Survive and Thrive Estate Planning
- An estimated 120 million American families are not addressing their estate plans.
- Too many families are ill-prepared to handle guardianship issues, disability issues, long-term care questions and retirement distribution planning strategies.
- You’re not alone when it comes to estate planning. Smart investors have a team behind them consisting of a CPA, estate planning attorney and wealth advisor.
As many of you know firsthand, there’s nothing more joyful than having a new grandchild. Right off the bat, many of you start thinking about ways to help fund the newborn’s education. That’s wonderful, but there’s something even more important to be thinking about—estate planning. What if something terrible happens to the baby’s parents? Suppose one of them becomes disabled or even dies? It’s horrible to think about, but unfortunately these things happen all too often.
An estimated 120 million families in the United States alone are not addressing their estate plans. It’s a huge problem in the country, and it’s something we insist that our clients take care of. First and foremost are guardianship issues for the young family. There will be disability issues if something happens and you become disabled. That may be a consideration in long-term care as well. Then there’s managing the finances, paying the bills, and retirement distribution planning, along with caring for children with special needs. Life throws a lot of stuff at us.
5 keys to smart estate planning
- Awareness. Awareness is about getting some basic education on estate planning. You can do this by using the internet and talking to advisors and by walking through what you need to do for a basic estate plan.
- Putting a basic plan together. This includes wills or trusts, advance directives such as powers of attorney for healthcare and property, and plans to ensure the estate will be distributed appropriately if something happens.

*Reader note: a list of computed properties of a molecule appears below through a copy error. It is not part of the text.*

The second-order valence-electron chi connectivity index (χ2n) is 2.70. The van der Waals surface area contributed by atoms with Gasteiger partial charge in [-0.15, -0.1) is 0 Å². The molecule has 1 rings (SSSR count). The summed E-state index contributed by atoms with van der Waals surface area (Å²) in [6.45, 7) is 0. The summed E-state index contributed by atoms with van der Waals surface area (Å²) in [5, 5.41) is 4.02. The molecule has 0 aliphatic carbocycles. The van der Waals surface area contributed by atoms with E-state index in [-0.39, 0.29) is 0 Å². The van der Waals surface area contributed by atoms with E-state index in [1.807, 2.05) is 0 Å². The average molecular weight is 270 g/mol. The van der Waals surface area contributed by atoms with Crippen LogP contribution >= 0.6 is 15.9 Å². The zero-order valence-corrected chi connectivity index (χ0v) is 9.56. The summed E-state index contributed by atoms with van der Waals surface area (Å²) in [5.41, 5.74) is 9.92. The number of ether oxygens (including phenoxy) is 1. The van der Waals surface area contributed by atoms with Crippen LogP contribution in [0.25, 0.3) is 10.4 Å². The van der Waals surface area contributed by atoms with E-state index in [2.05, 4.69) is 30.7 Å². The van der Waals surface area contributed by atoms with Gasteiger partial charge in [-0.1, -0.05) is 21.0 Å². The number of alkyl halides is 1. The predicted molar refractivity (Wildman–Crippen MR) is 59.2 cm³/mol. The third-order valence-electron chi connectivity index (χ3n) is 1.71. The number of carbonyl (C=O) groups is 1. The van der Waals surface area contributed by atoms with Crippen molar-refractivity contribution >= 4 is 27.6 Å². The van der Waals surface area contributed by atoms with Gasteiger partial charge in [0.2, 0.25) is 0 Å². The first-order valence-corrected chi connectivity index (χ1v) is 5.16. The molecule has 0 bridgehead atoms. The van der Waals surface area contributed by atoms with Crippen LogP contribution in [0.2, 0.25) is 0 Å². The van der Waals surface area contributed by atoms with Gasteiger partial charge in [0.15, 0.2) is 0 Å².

- Get basic life insurance. How many times have you heard about the head of a young family who suddenly dies and doesn’t have life insurance? The family doesn’t have the cash to get through this tough transition and beyond. It’s a sad, but all too frequent scenario made only worse by the fact that a good term life policy costs only a few hundred dollars a year.
- Disability and long-term care. Few things are more difficult than becoming disabled or having to deal with a spouse or child with special needs for a long time. You need to address those issues now and how you’re going to deal with them.
- Distribution of retirement plans. There are so many special rules in this area. It’s very important to distribute retirement assets effectively and efficiently over time, so the family can take care of its financial needs.
Finally, make sure you have a team behind you—a wealth advisor, CPA and estate planning attorney to start. There’s no reason to feel you have to go it alone.
To that end, I just thought I’d remind you that National Estate Planning Awareness Week is October 20 to 26.We’re trying to get the word out about these five key estate planning strategies listed above. Speaking of awareness, we also have our Technology Open House tomorrow night from 5 pm to 9 pm right here in our offices. It’ll be a great time, and you’ll learn a lot of practical and useful tech tips that you can put into action right away.
So until next time, enjoy. Gary
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